Just be happy you’re here…immigrant!

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I’ve been an immigrant for over half my life now. South Africa is the 3rd country I have settled in since I left Zimbabwe at age 17. It’s always nice to move to a new country. New life, new people, new cultures, new languages…I mean, what’s not to like? Oh yes, the xenophobia. There’s usually always a bit of xenophobia to greet an immigrant wherever you emigrate to. That part of the experience is never nice.

Anyway, what I wanted to scribble about today is something I’m sure many immigrants have faced before. The “if you don’t like it, leave!” narrative. There is this notion that when you are an immigrant to a country, you don’t really have the right to complain about any shortcomings or negativity that country may have; that the country is doing you a favour by taking you in so you really should just “be a good immigrant and be happy you’re here.”

I remember once being attacked on Twitter because I was complaining about some government department in South Africa. Someone said to me “if you don’t like it why don’t you go back home?” That tweet gave more Tweeps the impetus to have a bit of a discussion on the matter. There were tweets like:

“I hate how foreigners come here and aren’t grateful for our hospitality”;

“Why do foreigners always complain? They are not prisoners here. They can just leave”;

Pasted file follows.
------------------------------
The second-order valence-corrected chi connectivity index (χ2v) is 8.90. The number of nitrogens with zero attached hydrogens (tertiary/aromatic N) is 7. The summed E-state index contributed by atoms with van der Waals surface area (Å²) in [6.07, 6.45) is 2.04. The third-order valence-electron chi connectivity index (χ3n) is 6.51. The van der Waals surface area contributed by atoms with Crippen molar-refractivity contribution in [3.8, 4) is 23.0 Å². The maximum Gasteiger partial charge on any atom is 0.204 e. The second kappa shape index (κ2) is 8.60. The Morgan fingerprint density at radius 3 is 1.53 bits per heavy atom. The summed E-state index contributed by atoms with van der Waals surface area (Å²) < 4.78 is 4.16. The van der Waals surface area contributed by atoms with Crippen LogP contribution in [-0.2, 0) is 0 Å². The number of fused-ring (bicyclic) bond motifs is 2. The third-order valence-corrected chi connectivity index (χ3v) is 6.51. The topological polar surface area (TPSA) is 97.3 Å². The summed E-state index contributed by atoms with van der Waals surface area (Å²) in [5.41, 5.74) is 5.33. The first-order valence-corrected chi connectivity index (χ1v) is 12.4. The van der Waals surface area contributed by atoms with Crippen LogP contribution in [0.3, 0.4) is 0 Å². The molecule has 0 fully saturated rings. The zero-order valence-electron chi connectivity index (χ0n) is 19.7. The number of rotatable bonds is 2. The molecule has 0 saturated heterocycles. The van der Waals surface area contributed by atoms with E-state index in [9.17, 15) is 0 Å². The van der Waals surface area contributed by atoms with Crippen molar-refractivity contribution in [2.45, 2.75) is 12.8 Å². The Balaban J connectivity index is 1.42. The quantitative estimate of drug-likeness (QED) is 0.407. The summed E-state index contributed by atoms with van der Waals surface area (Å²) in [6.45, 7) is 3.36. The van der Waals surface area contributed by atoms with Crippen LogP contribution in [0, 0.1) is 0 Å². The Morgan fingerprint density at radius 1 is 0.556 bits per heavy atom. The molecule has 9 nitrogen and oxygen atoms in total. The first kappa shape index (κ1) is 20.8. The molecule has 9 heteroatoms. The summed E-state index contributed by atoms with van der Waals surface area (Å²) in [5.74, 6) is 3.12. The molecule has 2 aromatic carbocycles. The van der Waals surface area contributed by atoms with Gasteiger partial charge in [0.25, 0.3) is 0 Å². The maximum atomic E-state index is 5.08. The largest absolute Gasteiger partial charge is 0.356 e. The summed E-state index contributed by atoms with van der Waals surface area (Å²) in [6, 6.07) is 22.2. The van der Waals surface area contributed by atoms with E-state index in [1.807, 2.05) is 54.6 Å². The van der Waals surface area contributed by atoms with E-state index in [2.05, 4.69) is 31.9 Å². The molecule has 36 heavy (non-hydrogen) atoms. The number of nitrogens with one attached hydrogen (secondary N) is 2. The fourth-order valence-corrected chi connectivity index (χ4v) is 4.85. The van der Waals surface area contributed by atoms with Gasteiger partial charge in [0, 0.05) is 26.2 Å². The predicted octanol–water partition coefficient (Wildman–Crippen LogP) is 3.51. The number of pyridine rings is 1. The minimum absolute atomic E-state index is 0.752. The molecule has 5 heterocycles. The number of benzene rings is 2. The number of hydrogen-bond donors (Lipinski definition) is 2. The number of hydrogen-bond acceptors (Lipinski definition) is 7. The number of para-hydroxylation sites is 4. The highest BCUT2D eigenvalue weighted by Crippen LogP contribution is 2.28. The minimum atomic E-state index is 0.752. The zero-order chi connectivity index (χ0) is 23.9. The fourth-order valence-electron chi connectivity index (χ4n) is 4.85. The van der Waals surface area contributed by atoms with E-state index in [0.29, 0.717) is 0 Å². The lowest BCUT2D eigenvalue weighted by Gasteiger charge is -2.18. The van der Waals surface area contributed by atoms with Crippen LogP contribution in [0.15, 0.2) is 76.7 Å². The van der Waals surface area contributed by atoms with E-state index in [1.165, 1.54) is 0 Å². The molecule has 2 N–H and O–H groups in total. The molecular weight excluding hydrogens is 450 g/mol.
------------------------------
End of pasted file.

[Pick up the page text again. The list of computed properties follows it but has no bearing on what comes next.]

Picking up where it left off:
“You allow people to come here and they start acting all fly”.

Now, this got me thinking…I live in South Africa. I may not be a citizen, but I am a resident. Do I not have a right to be unhappy about certain aspects of the country? And if I am unhappy, do I not have the right to complain?

And please note, this is not a South African phenomenon. From the United States, to the United Kingdom, to Australia. Ask immigrants in any country worldwide and they will tell you a similar story. It’s bizarre really. Why do locals feel the need to curtail the rights of foreigners to vocalize their grievances?

Anyway following my dressing down on Twitter, I was telling the Mrs. all about it. For context, she’s South African. I rant to her about how I think it’s so unfair and borderline prejudicial to be expected to live (or die, rather) in silence just because I am an immigrant who should be grateful to be living in SA. Guess what? She agreed…with the Twitter folk! WHAAAAT? She wasn’t as crass about it but she agreed with them nonetheless. Her exact words were “You can complain…just not like us”